The Writing Centers are an excellent resource for ESL students. Writing Center instructors have experience with ESL students and can offer them exercises targeting their specific needs. Recommend that such students make the Writing Centers a regular part of their writing process in all of their classes; it is only through repeated practice over time that ESL errors are overcome.

You may want to suggest that ESL students get assistance from friends in editing their writing, but warn them that they, not their friends, are ultimately responsible for the results. Any such help should be limited to checking for “surface-level” grammatical errors; any more substantial editing has the risk of changing the meaning of their text. They should also consider whether such help represents a “crutch” on which they may become too dependent, and which will not be available to them when they need to write in future classes or on the job.

Three Cautions

  1. Don’t expect ESL problems to disappear from students’ writing quickly. The most persistent ESL errors can only be eliminated through extensive experience with the language. One of the best things you can do for such students is to give them plenty of opportunities to practice the language through readings, writing assignments, and class discussions.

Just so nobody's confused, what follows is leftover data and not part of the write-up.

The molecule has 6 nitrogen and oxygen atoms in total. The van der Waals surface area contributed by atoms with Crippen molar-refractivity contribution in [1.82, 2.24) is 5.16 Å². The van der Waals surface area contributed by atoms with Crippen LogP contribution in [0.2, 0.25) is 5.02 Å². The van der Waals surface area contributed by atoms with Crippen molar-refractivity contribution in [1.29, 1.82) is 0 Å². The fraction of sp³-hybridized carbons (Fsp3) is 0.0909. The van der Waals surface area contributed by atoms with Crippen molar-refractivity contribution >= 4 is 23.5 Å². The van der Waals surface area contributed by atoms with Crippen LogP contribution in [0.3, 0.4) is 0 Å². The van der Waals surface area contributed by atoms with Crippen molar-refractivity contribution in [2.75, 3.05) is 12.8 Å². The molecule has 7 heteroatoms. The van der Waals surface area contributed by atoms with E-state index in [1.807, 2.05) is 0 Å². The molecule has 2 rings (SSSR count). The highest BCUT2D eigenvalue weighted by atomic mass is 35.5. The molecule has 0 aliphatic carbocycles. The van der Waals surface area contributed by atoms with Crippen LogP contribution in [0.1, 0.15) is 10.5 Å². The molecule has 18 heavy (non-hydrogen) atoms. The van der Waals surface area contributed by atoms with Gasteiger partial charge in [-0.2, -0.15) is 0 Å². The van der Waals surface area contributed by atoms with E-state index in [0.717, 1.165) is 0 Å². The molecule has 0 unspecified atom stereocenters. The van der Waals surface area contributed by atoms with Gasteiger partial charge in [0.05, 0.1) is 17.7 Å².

2. Be aware that ESL students who have trouble writing may also have trouble with readings, especially longer reading assignments, and even with comprehension in class discussions. Such students may be very reluctant to admit to such difficulties and have often developed strategies to mask them. The earlier you can detect these problems, the earlier you can intervene to give such students whatever extra help they need.
  3. Finally, students with severe ESL problems should not be encouraged with false hopes. If a student simply does not have the English skills to produce college-level or professional quality written work, you are not doing that student a favor by passing him or her on to another instructor or an employer who may be less tolerant (or more realistic). Some students may be best advised to improve their English skills through ESL classes before attempting a university education conducted in English.